The idea that people who run actually love it seems to be common because...well, it doesn't make sense that someone would spend so much time doing something they didn't enjoy! The average American watched over 17 hours of television per week last year according to this. But no one goes around saying "Ugh...I have to watch Dancing with the Stars for 2 hours straight tonight." (At least my Mom doesn't; she loves that show!) So, people who don't run may assume those of us who log a lot of miles just can't wait to get home, kick off our high heels and lace those up our running shoes! I can't speak for all other runners, maybe there are some weird ones out there who love it, but I'm here to tell you: I don't!
On days like yesterday when I have a long run planned (14 as soon as I finished work) it's looming all day. I do not, in any way, look forward to it; what I do look forward to is it being over with! Even while running, I'm wanting to it be done. "Only four more miles" we'll say, convincing ourselves we're almost there.
So, just why the h-e-double-hockey-stick do I spend so much time doing an activity that I don't enjoy? In a nutshell: The good outweighs the bad, and it makes me happy, if only when I'm not doing it.
In The Happiness Project author Gretchen Rubin writes about a thing she calls fog happiness.
Fog is elusive. Fog surrounds you and transforms the atmosphere, but when you try to examine it, it vanishes. Fog happiness is the kind of happiness you get from activities that, closely examined, don't really seem to bring much happiness at all - yet somehow, they do...When I stop to analyze my emotions during the various stages of these activities, I see procrastination, dread, anxiety, nervousness, annoyance...yet these activities undoubtedly make me "happy."
|Surrounded by some major fog happiness on last night's run through Crystal Cove.
Not only do I enjoy the sense of accomplishment when get through a brutal training run, but I really enjoy working toward that end goal: the marathon. I enjoy signing up, and planning a trip around it, and training with my friends, crossing the finish line, sharing our experiences and eating whatever I want. And after the event, in retrospect, I think I even enjoy the nervousness, excitement and pressure that lead up to race day, although while I'm in it - in that fog - I would swear to you that I don't like it.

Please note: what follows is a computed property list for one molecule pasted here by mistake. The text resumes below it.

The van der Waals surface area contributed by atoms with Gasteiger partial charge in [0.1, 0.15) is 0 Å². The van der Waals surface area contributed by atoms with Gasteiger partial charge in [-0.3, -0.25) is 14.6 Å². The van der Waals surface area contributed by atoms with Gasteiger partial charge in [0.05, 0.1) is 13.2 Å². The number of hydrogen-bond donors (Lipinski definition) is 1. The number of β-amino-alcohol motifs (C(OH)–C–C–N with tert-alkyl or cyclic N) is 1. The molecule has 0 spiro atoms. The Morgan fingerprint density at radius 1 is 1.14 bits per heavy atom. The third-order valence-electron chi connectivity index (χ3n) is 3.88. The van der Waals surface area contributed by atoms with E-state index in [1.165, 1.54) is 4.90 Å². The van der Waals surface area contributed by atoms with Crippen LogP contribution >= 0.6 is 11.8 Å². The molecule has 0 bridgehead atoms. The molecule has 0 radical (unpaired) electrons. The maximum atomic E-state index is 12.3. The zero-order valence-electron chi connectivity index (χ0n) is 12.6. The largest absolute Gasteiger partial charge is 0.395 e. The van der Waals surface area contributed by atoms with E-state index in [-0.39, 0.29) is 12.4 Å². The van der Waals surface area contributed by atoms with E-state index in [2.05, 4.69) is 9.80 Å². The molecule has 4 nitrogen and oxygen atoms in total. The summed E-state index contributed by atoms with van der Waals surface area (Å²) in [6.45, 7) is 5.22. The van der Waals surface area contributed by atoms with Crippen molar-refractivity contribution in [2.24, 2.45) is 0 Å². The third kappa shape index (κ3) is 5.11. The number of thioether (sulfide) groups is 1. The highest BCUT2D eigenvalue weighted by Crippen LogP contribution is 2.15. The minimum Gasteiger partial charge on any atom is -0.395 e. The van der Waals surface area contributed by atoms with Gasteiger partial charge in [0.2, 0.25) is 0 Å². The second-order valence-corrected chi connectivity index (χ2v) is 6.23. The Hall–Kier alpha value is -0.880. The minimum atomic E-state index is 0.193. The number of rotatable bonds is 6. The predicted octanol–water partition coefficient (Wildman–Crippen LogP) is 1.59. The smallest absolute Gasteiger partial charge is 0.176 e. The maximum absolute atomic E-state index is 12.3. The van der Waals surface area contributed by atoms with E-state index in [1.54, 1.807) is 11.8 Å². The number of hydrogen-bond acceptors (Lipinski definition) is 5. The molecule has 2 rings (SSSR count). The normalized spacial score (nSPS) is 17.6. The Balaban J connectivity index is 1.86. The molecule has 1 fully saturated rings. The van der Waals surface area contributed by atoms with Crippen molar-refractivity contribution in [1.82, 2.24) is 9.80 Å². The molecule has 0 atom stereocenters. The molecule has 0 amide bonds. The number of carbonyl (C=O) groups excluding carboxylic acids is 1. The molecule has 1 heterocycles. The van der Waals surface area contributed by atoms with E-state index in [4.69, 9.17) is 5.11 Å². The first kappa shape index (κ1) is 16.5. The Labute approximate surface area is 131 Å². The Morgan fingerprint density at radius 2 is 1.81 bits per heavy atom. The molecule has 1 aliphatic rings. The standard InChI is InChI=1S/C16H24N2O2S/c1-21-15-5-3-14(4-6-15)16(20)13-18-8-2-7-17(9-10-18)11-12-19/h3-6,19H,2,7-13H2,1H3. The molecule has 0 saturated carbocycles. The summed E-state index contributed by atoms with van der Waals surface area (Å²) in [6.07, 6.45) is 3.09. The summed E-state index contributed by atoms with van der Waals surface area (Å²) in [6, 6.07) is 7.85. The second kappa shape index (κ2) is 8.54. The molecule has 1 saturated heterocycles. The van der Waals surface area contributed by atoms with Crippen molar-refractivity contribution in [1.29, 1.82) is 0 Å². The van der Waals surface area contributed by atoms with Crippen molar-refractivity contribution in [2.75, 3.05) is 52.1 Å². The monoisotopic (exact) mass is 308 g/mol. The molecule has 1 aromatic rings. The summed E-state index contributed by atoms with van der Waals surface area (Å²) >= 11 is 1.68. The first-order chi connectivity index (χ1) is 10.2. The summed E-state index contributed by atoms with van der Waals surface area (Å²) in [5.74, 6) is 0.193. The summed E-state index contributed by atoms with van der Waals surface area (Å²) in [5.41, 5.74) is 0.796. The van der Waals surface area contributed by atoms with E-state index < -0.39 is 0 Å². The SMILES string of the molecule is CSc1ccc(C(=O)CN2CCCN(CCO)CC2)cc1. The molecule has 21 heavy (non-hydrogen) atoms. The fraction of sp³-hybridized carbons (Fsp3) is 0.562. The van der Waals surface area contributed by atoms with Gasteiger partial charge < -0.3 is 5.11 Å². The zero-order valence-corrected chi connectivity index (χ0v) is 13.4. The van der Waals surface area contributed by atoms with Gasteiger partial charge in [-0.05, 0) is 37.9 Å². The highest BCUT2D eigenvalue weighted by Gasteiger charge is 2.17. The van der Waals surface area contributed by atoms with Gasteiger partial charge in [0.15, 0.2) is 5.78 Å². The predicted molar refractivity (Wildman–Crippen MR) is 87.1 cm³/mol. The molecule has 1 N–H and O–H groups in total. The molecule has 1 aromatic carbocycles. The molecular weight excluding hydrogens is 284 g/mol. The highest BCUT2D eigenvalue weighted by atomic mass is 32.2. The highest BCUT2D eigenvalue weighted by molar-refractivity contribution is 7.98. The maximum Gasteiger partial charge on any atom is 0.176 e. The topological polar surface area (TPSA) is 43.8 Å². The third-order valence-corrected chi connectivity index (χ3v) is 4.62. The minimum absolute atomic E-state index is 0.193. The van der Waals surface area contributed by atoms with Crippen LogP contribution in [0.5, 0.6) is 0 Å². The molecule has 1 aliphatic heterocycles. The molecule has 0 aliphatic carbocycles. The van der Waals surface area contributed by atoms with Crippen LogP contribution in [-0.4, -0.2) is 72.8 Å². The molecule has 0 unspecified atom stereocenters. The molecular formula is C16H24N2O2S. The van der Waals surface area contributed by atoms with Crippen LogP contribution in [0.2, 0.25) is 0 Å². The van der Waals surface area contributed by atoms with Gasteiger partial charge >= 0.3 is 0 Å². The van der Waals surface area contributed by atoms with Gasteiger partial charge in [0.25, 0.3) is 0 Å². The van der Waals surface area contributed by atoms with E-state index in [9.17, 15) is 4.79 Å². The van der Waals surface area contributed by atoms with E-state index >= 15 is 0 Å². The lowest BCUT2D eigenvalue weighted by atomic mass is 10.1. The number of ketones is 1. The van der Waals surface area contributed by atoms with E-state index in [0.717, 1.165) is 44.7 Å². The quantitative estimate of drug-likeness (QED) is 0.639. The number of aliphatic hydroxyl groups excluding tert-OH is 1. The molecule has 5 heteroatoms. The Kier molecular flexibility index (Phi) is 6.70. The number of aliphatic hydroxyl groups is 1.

I guess another reason I train is because it forces me to live a certain lifestyle. I would not run consistently and that far if I didn't have to. And when I'm signed up for a marathon, I have to! I guess I sort of enjoy being forced to be dedicated to something that's good for me; forced to forgo nights out with friends in favor of early mornings with friends on the trail. I like having a common denominator with fellow marathoners...a certain level of understanding because they're doing the same thing, making similar sacrifices for a greater good too: life!
But, to be fair, it's not always just fog happiness that running brings me. There is the occasional day that the sun shines through, the fog is lifted, and I find myself enjoying, or even looking forward to, a run. Like an after work run around the Back Bay, talking the whole way while catching up with Delia. Or, a track workout so hard that I feel like I'll puke, but leaves me completely energized and enthused afterwards. Or, a run with our cross country kids in the rain that leaves us laughing after being drenched in a sheet of water by a passing car. I live for those runs, though few and far between they may be. It's in moments like those that I truly feel alive, and make secret promises to myself that I will run as long as I'm able.